The next item is not an article but a video, namely by The Young Turks. The video takes 4 m 1 s: The video is here mostly because I could not find an article, and while I mostly agree with it, it also shows why I show less TYT videos than I used to:

The video outlines that a number of Icelandic bankers have been convicted to between 4 and 5 years jail for their roles in bringing down Iceland in 2008, but goes on to suggest that Iceland (with a little more than 325,000 inhabitants) can be compared with the U.S. (with over 300 million inhabitants), which seems a bit misleading.

And while I strongly agree that bankers ought to be prosecuted, also in the U.S., I suggest one main reason that the Icelandic bankers could be prosecuted is that they were not part of Goldman Sachs.

5. What is the crisis series?    

The last item today is not about an article by someone else, but is a brief answer to the question

The answer, in turn, is motivated by the facts that (1) there were not many crisis items today, and (2) there are now around 800 crisis items (as you can see by clicking the last link), while also (3) most of the entries in Nederlog since June 10, 2013 are crisis items, which was not the case until then.

Here are some brief comments on the last two facts.

The crisis series is a series in Nederlog whose title starts with "Crisis" and whose subject is the crisis that broke out in the second half of 2008 in the Western economies, after the banks failed in major ways.

I think it was crisis then, and wrote the first item of the future series on September 1, 2008, in Dutch, and I still think it is crisis now, at least for the 90% that are not financially well off or rich.

But it also is a fact that I understand the term "crisis" in a somewhat wider sense than is usual, and that is well explained here:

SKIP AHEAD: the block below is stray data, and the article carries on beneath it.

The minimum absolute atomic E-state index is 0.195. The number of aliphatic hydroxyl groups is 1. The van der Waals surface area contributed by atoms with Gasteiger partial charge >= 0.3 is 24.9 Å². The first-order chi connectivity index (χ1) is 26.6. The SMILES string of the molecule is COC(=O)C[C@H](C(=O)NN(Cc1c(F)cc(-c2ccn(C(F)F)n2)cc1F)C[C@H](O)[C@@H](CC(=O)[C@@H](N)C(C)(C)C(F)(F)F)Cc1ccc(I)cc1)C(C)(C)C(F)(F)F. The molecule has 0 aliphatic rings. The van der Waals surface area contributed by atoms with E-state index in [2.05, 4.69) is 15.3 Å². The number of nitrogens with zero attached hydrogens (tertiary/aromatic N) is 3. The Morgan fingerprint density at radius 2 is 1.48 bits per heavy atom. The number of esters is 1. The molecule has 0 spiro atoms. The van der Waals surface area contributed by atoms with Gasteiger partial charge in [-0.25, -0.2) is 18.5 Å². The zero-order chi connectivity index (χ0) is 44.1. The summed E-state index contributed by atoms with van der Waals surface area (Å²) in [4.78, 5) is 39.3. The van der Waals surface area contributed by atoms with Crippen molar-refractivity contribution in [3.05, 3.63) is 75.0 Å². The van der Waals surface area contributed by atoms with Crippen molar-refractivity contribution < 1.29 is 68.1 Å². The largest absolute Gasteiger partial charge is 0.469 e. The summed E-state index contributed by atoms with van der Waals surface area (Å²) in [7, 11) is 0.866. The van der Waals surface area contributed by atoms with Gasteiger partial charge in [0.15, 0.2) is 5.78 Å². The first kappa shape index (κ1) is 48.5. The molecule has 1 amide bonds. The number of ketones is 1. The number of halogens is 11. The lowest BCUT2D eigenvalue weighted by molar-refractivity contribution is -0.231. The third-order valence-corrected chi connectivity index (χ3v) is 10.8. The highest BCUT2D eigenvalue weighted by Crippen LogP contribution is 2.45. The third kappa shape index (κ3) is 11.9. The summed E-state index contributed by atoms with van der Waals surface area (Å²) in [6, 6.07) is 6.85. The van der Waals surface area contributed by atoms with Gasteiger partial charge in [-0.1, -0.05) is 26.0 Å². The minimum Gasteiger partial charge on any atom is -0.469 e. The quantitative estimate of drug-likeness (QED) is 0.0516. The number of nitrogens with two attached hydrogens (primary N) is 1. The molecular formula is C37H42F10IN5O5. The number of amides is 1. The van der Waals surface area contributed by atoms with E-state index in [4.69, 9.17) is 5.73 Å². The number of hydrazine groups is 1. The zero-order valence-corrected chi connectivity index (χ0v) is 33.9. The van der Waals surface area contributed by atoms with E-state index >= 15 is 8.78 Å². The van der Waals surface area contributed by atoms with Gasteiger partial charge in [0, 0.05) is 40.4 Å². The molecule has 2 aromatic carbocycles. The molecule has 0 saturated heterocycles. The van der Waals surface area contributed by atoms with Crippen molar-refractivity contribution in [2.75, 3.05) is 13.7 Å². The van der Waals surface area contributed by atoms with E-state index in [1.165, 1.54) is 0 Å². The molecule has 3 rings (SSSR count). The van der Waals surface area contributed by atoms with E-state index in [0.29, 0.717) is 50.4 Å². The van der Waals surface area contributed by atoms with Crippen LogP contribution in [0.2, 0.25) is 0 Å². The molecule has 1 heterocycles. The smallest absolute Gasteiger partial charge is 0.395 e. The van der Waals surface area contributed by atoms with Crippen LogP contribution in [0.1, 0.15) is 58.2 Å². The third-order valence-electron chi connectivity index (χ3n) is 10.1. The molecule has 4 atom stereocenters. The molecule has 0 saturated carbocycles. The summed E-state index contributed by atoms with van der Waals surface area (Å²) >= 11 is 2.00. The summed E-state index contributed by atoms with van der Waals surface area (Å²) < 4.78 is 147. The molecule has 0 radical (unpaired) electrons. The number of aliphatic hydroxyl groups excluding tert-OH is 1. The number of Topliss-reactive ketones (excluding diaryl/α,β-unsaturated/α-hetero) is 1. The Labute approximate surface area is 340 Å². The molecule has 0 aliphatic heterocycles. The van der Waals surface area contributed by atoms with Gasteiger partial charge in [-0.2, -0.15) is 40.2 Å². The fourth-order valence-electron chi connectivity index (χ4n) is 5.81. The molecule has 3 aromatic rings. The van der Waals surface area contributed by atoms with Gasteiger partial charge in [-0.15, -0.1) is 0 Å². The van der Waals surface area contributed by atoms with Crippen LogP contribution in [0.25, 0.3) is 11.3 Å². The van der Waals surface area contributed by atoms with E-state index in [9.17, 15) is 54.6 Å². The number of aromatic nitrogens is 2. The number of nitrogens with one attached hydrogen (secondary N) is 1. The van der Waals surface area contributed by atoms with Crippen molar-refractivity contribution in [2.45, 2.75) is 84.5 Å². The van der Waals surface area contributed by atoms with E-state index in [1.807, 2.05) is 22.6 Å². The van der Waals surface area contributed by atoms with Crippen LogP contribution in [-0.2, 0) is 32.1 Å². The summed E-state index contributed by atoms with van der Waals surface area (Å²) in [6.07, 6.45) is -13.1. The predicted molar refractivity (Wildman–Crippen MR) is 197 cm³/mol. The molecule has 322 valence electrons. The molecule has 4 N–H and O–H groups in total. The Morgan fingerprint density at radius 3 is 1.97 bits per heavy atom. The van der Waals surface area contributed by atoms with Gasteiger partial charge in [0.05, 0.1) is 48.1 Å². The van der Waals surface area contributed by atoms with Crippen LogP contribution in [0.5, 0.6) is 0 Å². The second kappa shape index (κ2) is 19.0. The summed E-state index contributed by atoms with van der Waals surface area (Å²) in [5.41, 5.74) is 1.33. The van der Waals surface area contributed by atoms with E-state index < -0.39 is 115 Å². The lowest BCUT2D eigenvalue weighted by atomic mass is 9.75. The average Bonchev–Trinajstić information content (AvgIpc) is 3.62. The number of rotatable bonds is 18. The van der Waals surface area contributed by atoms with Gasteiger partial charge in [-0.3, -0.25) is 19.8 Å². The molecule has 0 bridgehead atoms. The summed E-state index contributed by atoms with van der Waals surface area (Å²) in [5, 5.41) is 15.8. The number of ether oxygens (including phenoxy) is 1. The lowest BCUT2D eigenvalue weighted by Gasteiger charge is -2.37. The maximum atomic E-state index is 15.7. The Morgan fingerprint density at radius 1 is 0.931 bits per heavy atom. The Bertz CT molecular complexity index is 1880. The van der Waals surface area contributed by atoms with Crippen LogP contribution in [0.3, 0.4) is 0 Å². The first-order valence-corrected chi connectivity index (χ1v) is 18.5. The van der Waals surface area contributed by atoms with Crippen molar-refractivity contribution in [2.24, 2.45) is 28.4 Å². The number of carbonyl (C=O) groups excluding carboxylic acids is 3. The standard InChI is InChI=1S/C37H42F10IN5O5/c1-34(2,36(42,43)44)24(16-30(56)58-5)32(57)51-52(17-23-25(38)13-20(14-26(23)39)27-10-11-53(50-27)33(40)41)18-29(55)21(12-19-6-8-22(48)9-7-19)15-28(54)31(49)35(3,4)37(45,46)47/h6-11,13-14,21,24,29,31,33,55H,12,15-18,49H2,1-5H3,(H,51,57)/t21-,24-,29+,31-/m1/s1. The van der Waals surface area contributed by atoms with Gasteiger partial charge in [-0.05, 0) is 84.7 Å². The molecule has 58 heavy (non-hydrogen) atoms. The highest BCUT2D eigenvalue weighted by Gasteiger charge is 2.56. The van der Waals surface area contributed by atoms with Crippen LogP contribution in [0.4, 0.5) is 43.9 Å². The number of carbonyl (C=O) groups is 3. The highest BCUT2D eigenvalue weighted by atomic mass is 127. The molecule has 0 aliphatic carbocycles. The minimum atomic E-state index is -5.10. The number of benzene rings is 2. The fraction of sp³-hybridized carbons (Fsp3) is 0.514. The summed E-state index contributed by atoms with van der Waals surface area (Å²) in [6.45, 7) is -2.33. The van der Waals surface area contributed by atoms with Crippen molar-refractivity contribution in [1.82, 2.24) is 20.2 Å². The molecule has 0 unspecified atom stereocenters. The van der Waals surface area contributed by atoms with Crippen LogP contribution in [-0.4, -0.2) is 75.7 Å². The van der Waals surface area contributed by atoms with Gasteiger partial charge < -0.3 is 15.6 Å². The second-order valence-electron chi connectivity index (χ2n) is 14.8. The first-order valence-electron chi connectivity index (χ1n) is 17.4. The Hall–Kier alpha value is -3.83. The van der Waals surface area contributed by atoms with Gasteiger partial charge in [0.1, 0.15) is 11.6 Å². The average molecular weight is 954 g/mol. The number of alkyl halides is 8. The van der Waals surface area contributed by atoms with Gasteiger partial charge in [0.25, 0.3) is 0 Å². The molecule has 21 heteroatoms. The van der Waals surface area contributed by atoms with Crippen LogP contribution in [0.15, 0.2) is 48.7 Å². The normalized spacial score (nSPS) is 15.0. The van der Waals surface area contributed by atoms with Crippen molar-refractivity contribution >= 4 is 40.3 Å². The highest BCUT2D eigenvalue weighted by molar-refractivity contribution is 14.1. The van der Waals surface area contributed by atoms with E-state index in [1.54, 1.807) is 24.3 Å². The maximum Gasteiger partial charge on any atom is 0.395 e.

Second, the crisis series is written by me, and I am somewhat special: I am the son and grandson of Dutch communists; my father and grandfather were arrested in 1941 by the Nazis, and convicted by collaborating Dutch judges as "political terrorists" to the concentration camp, that my grandfather did not survive (and in fact I do not know of anyone else in Holland with such a father and such a  grandfather); I was a communist till 20, when I gave up on both communism and on politics (thinking science was a a much better instrument to emancipate people than politics); I have studied philosophy, in which I got an excellent B.A. but was removed from the faculty of philosophy as a student because I - with complete justification - said, as an invited speaker, that the professors and lecturers I had had were nearly all incompetent, lazy and only interested in their own status and in money; I am ill for 37 years now with a rare and difficult disease; after having been removed from philosophy, I made - still ill - a brilliant M.A. in psychology (average 9.3 out of 10 maximally); and also I was from august 1988 till February 1992 the victim of illegal drugsdealers who had been given personal permission by Amsterdam's mayor to deal illegal drugs from the bottom floor of the house where I lived (not: where he lived), who made an awful amount of noise and threatened me with murder when I protested, and who also tried to gas me, and almost succeeded in doing so.

But none of these facts were ever taken up by Amsterdam's municipal police or anyone else: The Dutch love their illegal drugs, and mayors and aldermen of Amsterdam have started an enormous business in illegal drugs that the mayors and aldermen personally permit to be dealt anyway, that turns over at the very
least 10 billion euros a year merely in soft drugs (marijuana and hashish), according to the 1996 Parliamentary Report. According to themselves, they know nothing except that they permit it; according to me it is far more probable they - somehow: I don't know how - make a percentage.

Also, apart from my rather special - communist, antifascist - family background I am special in being uncommonly intelligent (which is what enabled me to finish my studies brilliantly while being ill and much discriminated) and quite learned.

Finally, about Nederlog and my site.

Nederlog is a series of files that got started in August of 2004, when I got a new site, and has grown into a daily (mostly) reflection on the things that interest me. At present, there are some 3000 Nederlogs on my site, that take over 150 MB of html.

And my site exists since the end of 1996, and is now around 500 MB, that are split up into directories of directories, that are about philosophy, logic, computing and M.E (the disease I have since 1.i.1979), apart from Nederlog and M.E. in Amsterdam (in Dutch).
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P.S. March 15, 2015: Corrected a "there" to "their".